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Spiced Rum Ice Cream

Spiced Rum Ice Cream

Leigh Belanger
Play around with the spices in this mix—allspice and nutmeg would also be terrific. But tread lightly: We found that a heavy hand with the spices (cloves, especially) and rum overwhelmed the delicate balance of flavors.

Makes about 4 cups


  • 2 cups heavy cream
  • 1 cup whole milk
  • 18 cardamom pods lightly crushed
  • 5 whole cloves
  • 6 egg yolks
  • ½ cup granulated sugar
  • 3 tablespoons dark rum
  • 1 tablespoon ground cardamom
  • ⅛ teaspoon ground cloves
  • Scant ½ teaspoon sea salt


  • Heat cream, milk, cardamom pods, and cloves in a medium saucepan over medium-low heat, stirring occasionally, until steaming but not simmering, 3 to 5 minutes. Turn off heat, cover, and steep for at least 1 hour, then strain through a sieve (discarding spices) and return cream mixture to the saucepan over medium-low heat.
  • Prepare an ice bath by filling a large bowl ⅔ of the way with ice and water.
  • Whisk egg yolks and sugar together in a medium bowl for about 1 minute until mixture is silky and light yellow.
  • Whisk about ⅓ of the warm cream mixture into the egg mixture until combined. Add egg mixture to the remaining warm cream and stir to combine. Cook, stirring constantly, for 5 to 7 minutes, until custard thickens and coats a spatula.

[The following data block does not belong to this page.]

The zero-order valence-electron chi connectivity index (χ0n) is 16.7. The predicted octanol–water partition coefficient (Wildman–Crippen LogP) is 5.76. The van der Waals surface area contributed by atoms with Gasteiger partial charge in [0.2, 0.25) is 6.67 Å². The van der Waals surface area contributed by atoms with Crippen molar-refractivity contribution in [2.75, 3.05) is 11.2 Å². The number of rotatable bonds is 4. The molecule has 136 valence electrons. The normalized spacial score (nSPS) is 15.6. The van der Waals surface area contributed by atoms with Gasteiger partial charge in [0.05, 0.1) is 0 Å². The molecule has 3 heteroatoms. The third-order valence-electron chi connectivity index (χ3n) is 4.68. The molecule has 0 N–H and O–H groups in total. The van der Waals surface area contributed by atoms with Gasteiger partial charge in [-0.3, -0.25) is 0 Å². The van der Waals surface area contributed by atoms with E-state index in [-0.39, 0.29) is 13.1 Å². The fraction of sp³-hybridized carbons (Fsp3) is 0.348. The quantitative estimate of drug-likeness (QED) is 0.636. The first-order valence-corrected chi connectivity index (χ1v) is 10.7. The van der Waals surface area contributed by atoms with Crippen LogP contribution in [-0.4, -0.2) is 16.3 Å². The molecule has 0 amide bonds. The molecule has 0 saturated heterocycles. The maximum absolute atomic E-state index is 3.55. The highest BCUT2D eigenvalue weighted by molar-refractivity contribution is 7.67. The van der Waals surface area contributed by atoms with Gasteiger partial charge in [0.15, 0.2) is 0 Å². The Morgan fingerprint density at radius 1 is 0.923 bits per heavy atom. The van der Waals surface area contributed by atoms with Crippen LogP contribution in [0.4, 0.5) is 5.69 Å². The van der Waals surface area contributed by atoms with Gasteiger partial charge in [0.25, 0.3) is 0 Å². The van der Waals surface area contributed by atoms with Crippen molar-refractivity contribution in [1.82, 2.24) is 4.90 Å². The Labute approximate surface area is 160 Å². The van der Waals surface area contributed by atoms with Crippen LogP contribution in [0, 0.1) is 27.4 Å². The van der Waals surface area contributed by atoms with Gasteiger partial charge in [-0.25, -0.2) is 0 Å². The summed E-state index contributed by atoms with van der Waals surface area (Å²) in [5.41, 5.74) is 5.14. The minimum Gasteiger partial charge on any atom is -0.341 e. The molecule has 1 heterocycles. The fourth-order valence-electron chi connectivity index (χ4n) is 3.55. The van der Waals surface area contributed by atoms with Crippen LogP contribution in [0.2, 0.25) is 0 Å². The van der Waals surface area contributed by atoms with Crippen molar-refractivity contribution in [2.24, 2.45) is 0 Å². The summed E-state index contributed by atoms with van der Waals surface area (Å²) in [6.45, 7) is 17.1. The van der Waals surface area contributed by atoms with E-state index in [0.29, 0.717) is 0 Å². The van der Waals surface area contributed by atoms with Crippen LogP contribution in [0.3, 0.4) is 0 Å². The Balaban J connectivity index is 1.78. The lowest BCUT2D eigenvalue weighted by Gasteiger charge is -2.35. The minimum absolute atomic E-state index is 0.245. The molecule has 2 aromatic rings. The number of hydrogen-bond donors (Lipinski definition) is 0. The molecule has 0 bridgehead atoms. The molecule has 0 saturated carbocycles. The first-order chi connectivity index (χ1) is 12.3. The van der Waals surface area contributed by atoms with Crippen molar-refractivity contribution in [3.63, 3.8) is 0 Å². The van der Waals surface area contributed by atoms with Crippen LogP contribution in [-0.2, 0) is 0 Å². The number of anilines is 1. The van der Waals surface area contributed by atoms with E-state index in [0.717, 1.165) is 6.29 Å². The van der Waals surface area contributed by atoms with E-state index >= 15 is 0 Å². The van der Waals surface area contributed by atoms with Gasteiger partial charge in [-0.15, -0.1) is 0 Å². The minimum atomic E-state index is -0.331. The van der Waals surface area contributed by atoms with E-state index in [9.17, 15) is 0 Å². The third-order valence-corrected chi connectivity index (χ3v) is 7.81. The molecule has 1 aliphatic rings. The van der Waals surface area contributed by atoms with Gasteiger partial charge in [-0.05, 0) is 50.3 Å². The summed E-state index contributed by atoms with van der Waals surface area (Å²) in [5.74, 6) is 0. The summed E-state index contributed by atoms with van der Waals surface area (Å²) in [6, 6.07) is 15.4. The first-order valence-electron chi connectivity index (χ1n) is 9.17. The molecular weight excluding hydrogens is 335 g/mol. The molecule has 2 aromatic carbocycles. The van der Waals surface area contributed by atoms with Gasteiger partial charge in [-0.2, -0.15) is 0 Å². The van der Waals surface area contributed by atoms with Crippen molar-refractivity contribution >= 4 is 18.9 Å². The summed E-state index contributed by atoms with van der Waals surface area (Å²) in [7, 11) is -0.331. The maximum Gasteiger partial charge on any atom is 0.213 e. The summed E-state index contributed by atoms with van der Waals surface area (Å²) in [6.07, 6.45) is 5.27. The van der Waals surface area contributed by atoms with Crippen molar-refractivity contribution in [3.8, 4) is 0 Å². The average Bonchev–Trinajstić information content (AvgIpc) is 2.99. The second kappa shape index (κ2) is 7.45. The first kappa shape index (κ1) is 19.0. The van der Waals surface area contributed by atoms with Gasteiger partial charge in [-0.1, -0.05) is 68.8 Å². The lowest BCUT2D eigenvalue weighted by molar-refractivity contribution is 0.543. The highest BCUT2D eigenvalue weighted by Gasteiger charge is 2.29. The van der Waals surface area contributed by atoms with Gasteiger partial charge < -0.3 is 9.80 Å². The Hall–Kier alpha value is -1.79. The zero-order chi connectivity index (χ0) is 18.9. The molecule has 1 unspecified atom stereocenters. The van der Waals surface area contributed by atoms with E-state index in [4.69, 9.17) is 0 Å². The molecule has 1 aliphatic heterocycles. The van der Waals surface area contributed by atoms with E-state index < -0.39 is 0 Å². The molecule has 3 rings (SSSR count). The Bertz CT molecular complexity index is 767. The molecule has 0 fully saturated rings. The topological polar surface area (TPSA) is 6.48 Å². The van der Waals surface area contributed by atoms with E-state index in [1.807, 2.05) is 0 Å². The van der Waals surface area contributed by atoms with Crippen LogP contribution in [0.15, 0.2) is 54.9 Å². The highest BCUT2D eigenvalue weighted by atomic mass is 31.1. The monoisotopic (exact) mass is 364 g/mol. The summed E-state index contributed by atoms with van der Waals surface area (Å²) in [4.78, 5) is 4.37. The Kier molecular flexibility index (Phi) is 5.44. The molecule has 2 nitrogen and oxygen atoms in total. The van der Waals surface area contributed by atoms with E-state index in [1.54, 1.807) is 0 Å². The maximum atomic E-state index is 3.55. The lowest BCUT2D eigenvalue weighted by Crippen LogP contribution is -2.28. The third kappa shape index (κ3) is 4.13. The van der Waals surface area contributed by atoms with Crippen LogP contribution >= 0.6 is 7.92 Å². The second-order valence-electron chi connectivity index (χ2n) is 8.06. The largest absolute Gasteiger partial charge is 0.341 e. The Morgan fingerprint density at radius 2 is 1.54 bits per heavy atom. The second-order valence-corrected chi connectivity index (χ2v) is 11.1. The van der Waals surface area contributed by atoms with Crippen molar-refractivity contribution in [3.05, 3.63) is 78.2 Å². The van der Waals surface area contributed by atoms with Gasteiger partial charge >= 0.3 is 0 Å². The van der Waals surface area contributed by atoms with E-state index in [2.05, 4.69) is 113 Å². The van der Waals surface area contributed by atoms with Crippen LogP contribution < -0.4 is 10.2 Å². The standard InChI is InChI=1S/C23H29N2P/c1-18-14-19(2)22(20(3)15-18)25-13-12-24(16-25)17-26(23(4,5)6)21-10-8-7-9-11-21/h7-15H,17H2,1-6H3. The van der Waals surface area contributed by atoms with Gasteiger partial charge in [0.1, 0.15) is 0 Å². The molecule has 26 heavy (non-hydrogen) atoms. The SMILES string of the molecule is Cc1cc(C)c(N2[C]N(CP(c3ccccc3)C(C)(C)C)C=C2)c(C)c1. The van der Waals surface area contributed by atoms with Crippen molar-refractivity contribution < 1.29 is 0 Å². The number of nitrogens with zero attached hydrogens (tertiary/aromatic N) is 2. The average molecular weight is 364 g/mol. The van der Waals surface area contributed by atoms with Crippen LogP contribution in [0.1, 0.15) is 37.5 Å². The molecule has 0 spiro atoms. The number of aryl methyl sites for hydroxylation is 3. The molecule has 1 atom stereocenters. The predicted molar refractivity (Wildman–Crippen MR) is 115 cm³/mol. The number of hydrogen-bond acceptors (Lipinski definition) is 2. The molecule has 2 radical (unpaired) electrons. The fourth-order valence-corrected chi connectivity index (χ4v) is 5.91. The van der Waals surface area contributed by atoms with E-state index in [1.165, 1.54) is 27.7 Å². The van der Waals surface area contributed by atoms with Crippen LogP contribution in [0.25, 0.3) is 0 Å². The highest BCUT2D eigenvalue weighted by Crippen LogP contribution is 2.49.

• Strain custard through a sieve into a medium bowl. Place bowl in the ice bath for about 5 minutes, stirring to cool down the custard.
  • Remove custard from ice bath and stir in rum, ground cardamom, ground cloves, and salt. Transfer to a lidded container, cover, and refrigerate at least 4 hours or overnight.
  • Taste chilled custard and adjust seasoning as needed. Pour into the chilled bowl of your ice cream maker and process according to the manufacturer’s directions. Transfer to a lidded container, cover, and freeze for at least 2 hours or overnight. Soften at room temperature for about 5 minutes before serving.

Leigh Belanger

Leigh Belanger is culture's former food editor. She's been a food writer, editor, and project manager for over a decade— serving as program director for Chefs Collaborative and contributing to local newspapers and magazines. Her first book, The Boston Homegrown Cookbook, was published in 2012. She lives and cooks in Boston with her family.